I grew up under these cosmic visions. I remember sleeping under posters of the Pillars of Creation and the Eye of Cats Galaxy at the Space Telescope Science Institute in Baltimore, while my mother reviewed the data and grant proposals on her desk. When I was a little older, I amused myself by throwing a toy propeller in the corridor, to see how it moved along the currents that moved above my head. My mom told me that looking in space with a telescope was like looking back in time. Nothing disappeared from the universe, he said, he simply walked away. I understood that this means that everything could be known, if we could see enough.
Our telescopes are bigger and more powerful than ever. They are mirrors that lean towards the sky from the tops of mountains and deserts, or that float in orbit like huge insects in their rigid wings of solar cells. They swallow light, not only the visible spectrum of blues and reds, but also the X-rays and radio waves to which we are blind, revealing the intricate structures of distant galaxies and misty Technicolor nebulae. These are landscapes that we could never see for ourselves, but when we see their images, they become real to us.
Even so, black holes had eluded us. They are the definition of what can not be seen: mass and volume turning inside outwards, cosmic sinks whose irresistible gravity of which nothing can escape, not a single bad photon.
But light has always helped us understand what we could not see: T.S. Eliot wrote about the "visible reminder of invisible light," tracking what is seen and what is not seen. The first astronomers inferred the invisible presence of gravity by the arcs of stars around their pivots. The moderns use the oscillating brightness of the stars to guess the planets that can orbit them, which causes these distant suns to lose their balance. And Hubble's observations of an expanding universe, reflected in the distorted light, have revealed the presence of dark matter, an idea so strange and slippery that it is difficult to acquire it.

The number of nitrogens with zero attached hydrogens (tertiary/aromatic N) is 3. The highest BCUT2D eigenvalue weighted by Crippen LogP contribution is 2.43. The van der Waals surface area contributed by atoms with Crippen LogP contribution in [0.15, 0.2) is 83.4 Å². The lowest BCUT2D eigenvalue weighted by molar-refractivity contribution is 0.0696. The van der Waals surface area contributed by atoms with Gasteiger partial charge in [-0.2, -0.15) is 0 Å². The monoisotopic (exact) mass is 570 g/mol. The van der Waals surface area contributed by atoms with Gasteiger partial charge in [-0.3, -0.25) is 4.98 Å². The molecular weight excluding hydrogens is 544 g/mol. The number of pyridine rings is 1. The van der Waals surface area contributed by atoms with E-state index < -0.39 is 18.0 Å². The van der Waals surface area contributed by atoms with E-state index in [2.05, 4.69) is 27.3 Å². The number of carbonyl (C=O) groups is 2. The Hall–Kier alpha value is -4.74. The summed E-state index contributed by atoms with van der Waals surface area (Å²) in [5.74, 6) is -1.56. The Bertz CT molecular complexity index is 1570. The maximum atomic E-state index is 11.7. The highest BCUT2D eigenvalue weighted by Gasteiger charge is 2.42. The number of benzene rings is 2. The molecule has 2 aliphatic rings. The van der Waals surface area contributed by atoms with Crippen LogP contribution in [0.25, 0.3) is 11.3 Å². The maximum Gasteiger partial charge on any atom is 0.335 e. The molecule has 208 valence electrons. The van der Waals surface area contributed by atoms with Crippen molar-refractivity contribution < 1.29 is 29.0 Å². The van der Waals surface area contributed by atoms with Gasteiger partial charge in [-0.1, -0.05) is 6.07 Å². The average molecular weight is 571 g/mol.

At the Science Institute of the Space Telescope, my mother was also studying black holes, which the scientists were beginning to understand were sitting in the center of most galaxies, spinning their skirts of stars around them like dervishes. We could not see them, but we could see the radiant clouds of light and energy that surrounded them. The paradox of the black hole is that, while no light can escape its limits, the regions beyond the event horizon are some of the most energetic and bright places in the universe. From it, I saw how you could follow the trail of the visible, looking for signs of the invisible.
Behind the image of the halo in the center of Messier 87, one of the two galaxies in the crosshairs of the EHT, is a reminder of the challenges we face when looking for these objects that can not be seen. The second objective of the EHT, Sagittarius A *, is the black hole at the center of our own galaxy. Although much closer to us than M87, it is also smaller and, therefore, more prone to change focus, like a restless student on the day of photography.
But, invisible, it is made known. In the center of bright light of the Milky Way, the stars throw shots in tight orbits around a massive, invisible object, accelerating with each brush that passes through the engine turning there, and then slowing down at the zenith before returning to turn. We can see them clearly. We can discern, by their dance, what has them in captivity. We can not see it yet. But we know it is there.
Amelia Urry is a science writer and poet in Seattle. She is also the daughter of two astrophysicists.